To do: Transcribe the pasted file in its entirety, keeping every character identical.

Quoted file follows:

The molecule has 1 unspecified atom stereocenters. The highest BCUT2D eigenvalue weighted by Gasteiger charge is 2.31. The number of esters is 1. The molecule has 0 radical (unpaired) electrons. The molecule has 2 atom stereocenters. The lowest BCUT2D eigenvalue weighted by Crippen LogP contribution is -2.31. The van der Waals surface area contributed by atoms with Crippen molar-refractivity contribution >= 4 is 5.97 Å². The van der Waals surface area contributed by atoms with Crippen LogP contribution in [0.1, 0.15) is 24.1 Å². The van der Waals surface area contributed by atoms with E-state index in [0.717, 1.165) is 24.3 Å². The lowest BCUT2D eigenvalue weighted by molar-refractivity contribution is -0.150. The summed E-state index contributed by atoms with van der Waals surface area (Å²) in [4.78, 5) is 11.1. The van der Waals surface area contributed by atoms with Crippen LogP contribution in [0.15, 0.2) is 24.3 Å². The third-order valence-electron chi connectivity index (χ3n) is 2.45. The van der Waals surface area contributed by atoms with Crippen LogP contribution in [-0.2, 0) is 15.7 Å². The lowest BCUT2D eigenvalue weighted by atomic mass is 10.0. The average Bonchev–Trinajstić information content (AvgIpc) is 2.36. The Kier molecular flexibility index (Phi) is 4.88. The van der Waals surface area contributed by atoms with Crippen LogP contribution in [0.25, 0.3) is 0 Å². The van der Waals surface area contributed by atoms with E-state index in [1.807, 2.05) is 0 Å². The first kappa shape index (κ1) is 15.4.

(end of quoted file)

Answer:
The molecule has 1 unspecified atom stereocenters. The highest BCUT2D eigenvalue weighted by Gasteiger charge is 2.31. The number of esters is 1. The molecule has 0 radical (unpaired) electrons. The molecule has 2 atom stereocenters. The lowest BCUT2D eigenvalue weighted by Crippen LogP contribution is -2.31. The van der Waals surface area contributed by atoms with Crippen molar-refractivity contribution >= 4 is 5.97 Å². The van der Waals surface area contributed by atoms with Crippen LogP contribution in [0.1, 0.15) is 24.1 Å². The van der Waals surface area contributed by atoms with E-state index in [0.717, 1.165) is 24.3 Å². The lowest BCUT2D eigenvalue weighted by molar-refractivity contribution is -0.150. The summed E-state index contributed by atoms with van der Waals surface area (Å²) in [4.78, 5) is 11.1. The van der Waals surface area contributed by atoms with Crippen LogP contribution in [0.15, 0.2) is 24.3 Å². The third-order valence-electron chi connectivity index (χ3n) is 2.45. The van der Waals surface area contributed by atoms with Crippen LogP contribution in [-0.2, 0) is 15.7 Å². The lowest BCUT2D eigenvalue weighted by atomic mass is 10.0. The average Bonchev–Trinajstić information content (AvgIpc) is 2.36. The Kier molecular flexibility index (Phi) is 4.88. The van der Waals surface area contributed by atoms with Crippen LogP contribution in [0.25, 0.3) is 0 Å². The van der Waals surface area contributed by atoms with E-state index in [1.807, 2.05) is 0 Å². The first kappa shape index (κ1) is 15.4.